3.7.2 Proton precession magnetometer
3.7.3 Optically pumped magnetometers
3.8 Dipoles and virtual monopoles
3.9 Data acquisition and reduction
3.10 Interpretation of magnetic data
3.11 Recognising and Interpreting magnetic anomalies by comparison with known features
3.12 Depth estimation
3.12.1 Slope method for magnetic data
3.12.2 Peter’s method
3.12.3 Total field method from gradiometer data
3.13 Semi-automated methods
3.13.1 Werner deconvolution
3.13.2 Euler deconvolution
3.13.3 Power spectral methods
3.14 Beautiful curves
3.15 Pseudogravity
3.16 Modelling
3.17 Summary

4 Ground Penetrating Radar
4.1 Permittivity (ε R) or dielectric constant
4.2 Magnetic permeability (μ)
4.3 Electrical conductivity (σ)
4.4 Velocity
4.5 Field data acquisition
4.6 Basic GPR signal processing and image processing
4.6.1 Post processing gain
4.6.2 DC bias removal
4.6.3 Debanding through background removal
4.6.4 Migration
4.6.5 Hilbert transform
4.6.6 Borehole radar
4.7 Is GPR the perfect solution to all engineering problems?

5 Electrical Techniques
5.1 Brief history
5.2 Self-potential
5.2.1 Where does this voltage come from?
5.2.2 Self-potential tomography
5.3 Electrical Resistivity
5.3.1 Data acquisition in the field
5.3.2 Practical resistivity interpretation
5.4 CST - Constant Separation Traversing 5.4.1 Electrical Resistivity Imaging (ERI)
5.5 Problems and complexities
5.6 Main limitations of resistivity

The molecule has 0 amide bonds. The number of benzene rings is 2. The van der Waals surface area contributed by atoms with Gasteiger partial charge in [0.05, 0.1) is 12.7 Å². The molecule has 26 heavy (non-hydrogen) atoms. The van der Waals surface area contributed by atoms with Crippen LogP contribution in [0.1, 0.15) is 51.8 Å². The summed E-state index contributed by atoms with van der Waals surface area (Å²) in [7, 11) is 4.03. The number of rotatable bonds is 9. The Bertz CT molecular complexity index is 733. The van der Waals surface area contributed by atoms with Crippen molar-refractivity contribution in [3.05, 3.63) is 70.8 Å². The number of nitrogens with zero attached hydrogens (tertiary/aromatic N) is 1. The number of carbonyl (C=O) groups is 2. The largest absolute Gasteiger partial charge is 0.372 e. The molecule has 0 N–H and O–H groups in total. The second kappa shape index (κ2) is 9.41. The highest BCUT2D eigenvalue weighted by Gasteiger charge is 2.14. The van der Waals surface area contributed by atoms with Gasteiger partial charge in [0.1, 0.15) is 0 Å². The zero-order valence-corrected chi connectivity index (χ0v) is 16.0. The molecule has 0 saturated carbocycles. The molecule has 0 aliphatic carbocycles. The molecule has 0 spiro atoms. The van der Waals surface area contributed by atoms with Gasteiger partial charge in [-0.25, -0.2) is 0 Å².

5.7 Landfill monitoring
5.8 Hydrocarbon and other organic liquid spills
5.9 Cavity detection
5.10 Fracture detection
5.11 Mapping stratigraphy
5.12 Cross borehole electrical resistance tomography
5.13 Induced polarisation
5.14 Time scales
5.15 Indicative costs

6 Electromagnetic Imaging
6.1 Examples of EM applications in environmental geophysics
6.2 Airborne EM
6.3 TDEM (Time-domain EM) or TEM (Transient Electromagnetics)
6.4 Difficulties

7 Seismic Waves
7.1 Materials can be deformed in a number of ways
7.2 Waves
7.3 Amplitude decay
7.4 How do we generate seismic waves?
7.4.1 Explosives
7.4.2 Ambient noise
7.4.3 Vibroseis
7.5 How do we detect seismic waves?
7.5.1 Recording the signals
7.6 How does the Earth affect seismic signals and what can we learn from that?
7.6.1 Shallow seismic reflection
7.6.2 Seismic refraction
7.7 A case study of a detailed high resolution seismic refraction survey in the East Midlands of the UK
7.7.1 MASW: Multichannel Analysis of Surface Waves Method
7.8 The Galligu and other strange engineering materials
7.9 Multi-component seismic microtremor
7.9.1 Determining engineering parameters from microtremor data
7.10 Borehole seismic methods
7.11 Conclusions

8 Quo Vadis Environmental Geophysics?
8.1 Noise
8.2 Seismic interferometry
8.3 GPR interferometry
8.4 Nuclear Magnetic Resonance (NMR)
8.4.1 Data acquisition
8.4.2 Data interpretation
8.4.3 Limitations
8.5 Seismoelectric and electroseismic potentials
8.6 Coupled geophysical inversion
8.7 Every good thing must come to an end


Appendix A. The Tricky Bits
A.1. More trickier stuff! But it applies to magnetic anomalies too
A.2. Continuation
A.2.1 Upward continuation provides separation & qualitative depth estimation